Remember that autistic people can have a literal understanding of speech so if you say you will do something "in a minute" meaning "quite soon" your parent may be expecting you to do it in a minutes time. It is important to be clear and exact when answering your parents.
My dad's really cross when I play the music I like
Some autistic people love music, some don't. Some have a particular taste in music that is different to yours.
It’s important to think about any sensory sensitivities that your parent may have when playing your music. If a parent gets really cross about it or puts their hands over their ears, even when it’s not very loud, it may be that they have very sensitive hearing. This can be very painful.
Try to compromise, perhaps only play your music loudly when you know they are out of the house or listen to it through headphones.
Dad gets really stressed about me socialising and I find it all a bit difficult to deal with. What can I do?
It's possible that your dad doesn't see the need to socialise, so finds it strange that you want to have a group of friends.
You bringing friends home could make a parent anxious as they may not find it easy to have strangers in the house. It will be a break from their routine and hard to deal with.
Try talking to your parent about what you get out of friendship such as companionship, a chance to talk, laugh and share common interests.
It can help to:
- check with your parent that it's OK to go out giving them clear details of where you're going, who with and when you'll be back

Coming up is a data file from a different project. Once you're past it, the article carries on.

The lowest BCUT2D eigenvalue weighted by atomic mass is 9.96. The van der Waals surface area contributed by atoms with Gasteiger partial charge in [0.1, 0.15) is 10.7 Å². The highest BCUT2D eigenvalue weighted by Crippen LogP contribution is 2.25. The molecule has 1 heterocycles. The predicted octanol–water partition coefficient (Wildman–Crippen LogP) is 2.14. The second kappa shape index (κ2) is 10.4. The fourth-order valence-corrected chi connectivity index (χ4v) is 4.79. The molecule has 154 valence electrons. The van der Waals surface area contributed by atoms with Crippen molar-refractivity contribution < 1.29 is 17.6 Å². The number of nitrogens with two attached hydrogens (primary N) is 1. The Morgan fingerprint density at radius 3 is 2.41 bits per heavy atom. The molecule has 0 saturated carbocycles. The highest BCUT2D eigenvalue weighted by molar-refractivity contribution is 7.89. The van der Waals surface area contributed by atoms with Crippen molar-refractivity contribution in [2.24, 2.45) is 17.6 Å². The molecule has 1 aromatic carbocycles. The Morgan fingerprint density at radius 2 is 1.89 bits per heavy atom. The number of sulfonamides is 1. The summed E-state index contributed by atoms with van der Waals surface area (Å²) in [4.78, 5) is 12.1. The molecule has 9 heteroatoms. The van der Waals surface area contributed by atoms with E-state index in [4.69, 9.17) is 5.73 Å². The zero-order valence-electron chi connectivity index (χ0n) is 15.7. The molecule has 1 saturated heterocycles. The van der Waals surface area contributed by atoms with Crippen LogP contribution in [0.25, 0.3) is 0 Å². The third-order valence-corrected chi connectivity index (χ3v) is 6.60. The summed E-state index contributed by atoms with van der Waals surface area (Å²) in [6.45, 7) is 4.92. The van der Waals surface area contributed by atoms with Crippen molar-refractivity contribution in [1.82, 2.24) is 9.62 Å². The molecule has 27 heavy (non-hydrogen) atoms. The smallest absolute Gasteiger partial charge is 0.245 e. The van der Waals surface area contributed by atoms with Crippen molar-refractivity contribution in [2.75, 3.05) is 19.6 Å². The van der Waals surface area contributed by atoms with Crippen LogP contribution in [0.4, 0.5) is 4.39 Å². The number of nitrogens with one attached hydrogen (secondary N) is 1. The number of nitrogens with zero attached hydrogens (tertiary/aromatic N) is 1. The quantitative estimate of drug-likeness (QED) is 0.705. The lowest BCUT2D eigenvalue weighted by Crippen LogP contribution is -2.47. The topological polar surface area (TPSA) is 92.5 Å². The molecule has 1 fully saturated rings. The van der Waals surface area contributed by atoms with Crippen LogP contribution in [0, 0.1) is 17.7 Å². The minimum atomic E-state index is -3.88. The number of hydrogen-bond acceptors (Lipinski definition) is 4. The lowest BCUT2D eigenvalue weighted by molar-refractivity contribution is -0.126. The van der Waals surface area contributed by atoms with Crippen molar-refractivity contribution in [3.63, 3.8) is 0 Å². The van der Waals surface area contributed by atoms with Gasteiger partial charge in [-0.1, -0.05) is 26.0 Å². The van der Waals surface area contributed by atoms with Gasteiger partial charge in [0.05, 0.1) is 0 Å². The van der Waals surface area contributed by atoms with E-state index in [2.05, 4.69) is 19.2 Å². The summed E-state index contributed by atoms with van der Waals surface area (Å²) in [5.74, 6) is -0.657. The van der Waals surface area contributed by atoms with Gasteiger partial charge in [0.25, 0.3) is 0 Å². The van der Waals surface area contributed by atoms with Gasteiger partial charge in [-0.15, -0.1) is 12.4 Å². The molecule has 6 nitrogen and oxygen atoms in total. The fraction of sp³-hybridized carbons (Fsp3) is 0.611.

- prepare your parent for your friends' visits by telling him when they're coming, for how long and what room you will be in
- explain to your friends beforehand that your parent is autistic. This can help them understand some of the things that they may find a little unusual in his behaviour and why he may be really strict about you being home on time.
Mum gets stressed if something unexpected happens
Autistic people have a need for routine that helps them make sense of the world around them. They can become anxious if there is a break or a change to their usual routine.
Your parent may have rules they need to stick to and will find it easier to cope if they have warning of any changes. This can be hard, as you may like to be spontaneous.
Life can make life especially difficult for you if you break one of their needed rules, especially if it’s through no fault of your own. In this circumstance, wait until your parent is calm before talking to them about why the rule was broken. Explain that some things are out of your control, for example being late home due to a late bus or car breakdown.
You could write down some examples of things that could happen that are out of a person's control.
Acknowledging your needs
Growing up with an autistic parent can be lonely, confusing and scary. Your parent may have meltdowns as a result of their autism and associated difficulties.
You may be angry that your friend's parents are different to yours and feel that this is unfair.
Similarly, you may be growing up in a family where you are the only person who isn't autistic, leaving you feeling isolated as your emotional needs are not being met.
It’s important that you talk to other people about your experiences. Confide in an adult such as a friend, family member, teacher or pastoral support worker about what is happening at home and ask for their support.
Alternatively, you could contact childline to discuss your concerns confidentially or the NSPCC if you are being neglected. Remember to explain that your parent is autistic.
Getting some support
If you are responsible for caring for your parent without proper support then contact Carers UK.
Read more about caring for a parent.
Further help from our charity
If you want to speak to or email someone about your own situation, you can contact the Autism Helpline.
Growing up in an Asperger family by Maxie Ashton.
Something Different About Dad by Kirsti Evans and John Swogger.
My Parent has an Autism Spectrum Disorder A Workbook for Children and Teens by Barbara R. Lester.
Teenissues website offering advice for teenagers about lots of different issues, including school, family life and friendships.
Babble a forum for young carers.
Last reviewed: 21 November 2016.